By Alex Dobuzinskis
LOS ANGELES (Reuters) - The woman who real estate scion Robert Durst is charged with murdering 16 years ago in Los Angeles confided to a mutual friend that Durst had privately confessed to killing his wife nearly two decades earlier, that friend testified on Thursday.
The testimony from Nick Chavin, 72, a New York advertising executive, appeared to buttress the assertions of prosecutors that Durst killed his longtime confidante Susan Berman in December 2000 because of what she knew about his wife's unsolved demise in 1982.
Durst's ties to both cases, and his 2003 acquittal in the killing and dismemberment of a Texas neighbor, were chronicled last year on HBO in its popular documentary series "The Jinx," drawing national attention to various mysteries surrounding the multimillionaire defendant.
Chavin testified on Thursday in Los Angeles Superior Court that he disbelieved Berman at first when she told him that Durst had admitted to her that he killed his wife, Kathleen, then a fourth-year medical student in New York.
"My relationship with Bob (Durst) was very close, and I couldn't believe that he would have committed a crime like that," Chavin testified, saying his conversations with Berman occurred relatively soon after Kathleen Durst's disappearance.
Chavin said he challenged Berman to tell him why she thought Durst had killed his wife.
"She said, 'Because he told me,'" Chavin added.
Chavin also testified that Berman had said it was important to "protect" their mutual friend, Robert Durst, because nothing could be done to bring back his wife. Chavin acknowledged under questioning from a prosecutor that he only told police about his pivotal conversations with Berman after she was found slain.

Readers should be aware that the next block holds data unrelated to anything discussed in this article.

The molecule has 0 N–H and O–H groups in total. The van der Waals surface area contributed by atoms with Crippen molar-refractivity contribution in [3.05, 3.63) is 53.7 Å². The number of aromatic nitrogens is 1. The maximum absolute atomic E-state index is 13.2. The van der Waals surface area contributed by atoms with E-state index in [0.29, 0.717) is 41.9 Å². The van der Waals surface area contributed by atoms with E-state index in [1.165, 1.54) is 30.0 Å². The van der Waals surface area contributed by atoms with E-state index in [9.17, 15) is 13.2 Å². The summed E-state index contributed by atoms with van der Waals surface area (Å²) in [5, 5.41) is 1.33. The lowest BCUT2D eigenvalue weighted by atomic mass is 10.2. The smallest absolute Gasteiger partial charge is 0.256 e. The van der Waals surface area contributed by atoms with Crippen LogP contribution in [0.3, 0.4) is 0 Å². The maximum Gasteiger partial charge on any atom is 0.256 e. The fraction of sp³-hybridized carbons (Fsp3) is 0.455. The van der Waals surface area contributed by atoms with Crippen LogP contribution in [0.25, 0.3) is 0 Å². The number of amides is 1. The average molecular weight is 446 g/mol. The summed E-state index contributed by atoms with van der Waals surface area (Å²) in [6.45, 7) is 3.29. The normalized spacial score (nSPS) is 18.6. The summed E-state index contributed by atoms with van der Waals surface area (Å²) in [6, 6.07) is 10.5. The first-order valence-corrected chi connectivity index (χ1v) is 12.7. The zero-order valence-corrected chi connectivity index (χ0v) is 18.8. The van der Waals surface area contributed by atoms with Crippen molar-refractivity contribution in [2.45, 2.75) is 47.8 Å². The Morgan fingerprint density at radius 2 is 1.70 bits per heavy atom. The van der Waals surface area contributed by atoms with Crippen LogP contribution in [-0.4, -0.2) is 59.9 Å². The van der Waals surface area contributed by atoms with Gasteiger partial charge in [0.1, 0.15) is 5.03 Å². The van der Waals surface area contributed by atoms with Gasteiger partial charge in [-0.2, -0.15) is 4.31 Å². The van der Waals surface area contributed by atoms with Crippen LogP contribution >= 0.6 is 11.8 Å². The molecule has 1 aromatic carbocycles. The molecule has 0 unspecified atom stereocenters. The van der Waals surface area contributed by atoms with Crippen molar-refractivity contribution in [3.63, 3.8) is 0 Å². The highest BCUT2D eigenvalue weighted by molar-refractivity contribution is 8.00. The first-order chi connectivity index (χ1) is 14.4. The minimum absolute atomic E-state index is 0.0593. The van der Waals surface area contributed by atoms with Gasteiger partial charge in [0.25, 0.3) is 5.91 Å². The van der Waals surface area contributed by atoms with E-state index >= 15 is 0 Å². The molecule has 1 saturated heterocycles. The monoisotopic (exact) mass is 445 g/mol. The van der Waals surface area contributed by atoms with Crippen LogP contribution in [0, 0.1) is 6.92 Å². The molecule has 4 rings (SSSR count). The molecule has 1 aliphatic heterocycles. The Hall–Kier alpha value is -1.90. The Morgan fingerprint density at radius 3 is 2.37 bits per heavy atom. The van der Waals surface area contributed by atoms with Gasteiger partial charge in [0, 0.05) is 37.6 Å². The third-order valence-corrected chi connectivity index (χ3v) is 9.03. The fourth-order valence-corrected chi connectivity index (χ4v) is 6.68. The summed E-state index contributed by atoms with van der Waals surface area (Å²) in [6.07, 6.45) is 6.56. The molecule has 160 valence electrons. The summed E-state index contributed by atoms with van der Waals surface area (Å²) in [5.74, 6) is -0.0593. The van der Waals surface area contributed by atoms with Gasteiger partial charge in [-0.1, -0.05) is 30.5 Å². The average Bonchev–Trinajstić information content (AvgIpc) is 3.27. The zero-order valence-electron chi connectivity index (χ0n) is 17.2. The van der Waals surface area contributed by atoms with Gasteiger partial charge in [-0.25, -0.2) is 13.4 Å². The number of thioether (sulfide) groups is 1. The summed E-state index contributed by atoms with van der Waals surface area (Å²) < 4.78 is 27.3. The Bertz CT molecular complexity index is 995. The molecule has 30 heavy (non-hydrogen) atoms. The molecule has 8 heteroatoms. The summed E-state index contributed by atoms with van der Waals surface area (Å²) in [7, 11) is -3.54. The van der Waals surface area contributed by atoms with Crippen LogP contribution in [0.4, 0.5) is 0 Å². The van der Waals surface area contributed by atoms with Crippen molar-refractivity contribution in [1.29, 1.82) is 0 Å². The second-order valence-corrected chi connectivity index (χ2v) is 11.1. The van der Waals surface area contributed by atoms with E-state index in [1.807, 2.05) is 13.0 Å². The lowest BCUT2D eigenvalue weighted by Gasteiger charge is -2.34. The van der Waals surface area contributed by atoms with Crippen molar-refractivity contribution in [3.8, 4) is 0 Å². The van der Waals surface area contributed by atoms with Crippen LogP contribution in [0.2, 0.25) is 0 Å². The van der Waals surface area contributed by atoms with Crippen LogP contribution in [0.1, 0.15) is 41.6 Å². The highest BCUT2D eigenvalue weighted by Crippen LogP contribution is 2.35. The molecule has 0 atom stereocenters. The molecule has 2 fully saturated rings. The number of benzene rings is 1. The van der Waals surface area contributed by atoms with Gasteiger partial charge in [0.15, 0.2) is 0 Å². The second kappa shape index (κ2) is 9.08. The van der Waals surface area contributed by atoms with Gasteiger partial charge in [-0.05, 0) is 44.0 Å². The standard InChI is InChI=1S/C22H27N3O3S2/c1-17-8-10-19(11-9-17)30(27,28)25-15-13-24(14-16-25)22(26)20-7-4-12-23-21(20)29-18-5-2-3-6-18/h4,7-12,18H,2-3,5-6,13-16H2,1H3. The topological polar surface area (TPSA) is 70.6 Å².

Berman, 55, was found shot to death execution-style in her home a couple of months after it was revealed that police in New York had reopened their investigation into the disappearance and presumed killing of Kathleen Durst.
Durst, 73, is charged with first-degree murder in Berman's death and has pleaded not guilty. He has been questioned in the probe of his wife's disappearance but her body was never found, and Durst was not been charged in that case.
Chavin's identity was kept secret until he took the witness stand on Wednesday, and prosecutors have said he feared his life may be put in danger by testifying.
Judge Mark Windham invoked rare procedures in allowing Chavin and one other witness to testify on videotape in case either of them dies or is incapacitated before Durst's trial, which is not expected to begin before next year.
Durst was formally charged with the Berman killing a day after HBO aired the final episode of its series, in which he was recorded muttering to himself off-camera: "What the hell did I do? Killed them all, of course."
Durst is not involved in managing his New York family's significant real estate holdings. But prosecutors have put his estimated net worth at some $100 million.
(Reporting by Alex Dobuzinskis; Editing by Steve Gorman and David Gregorio)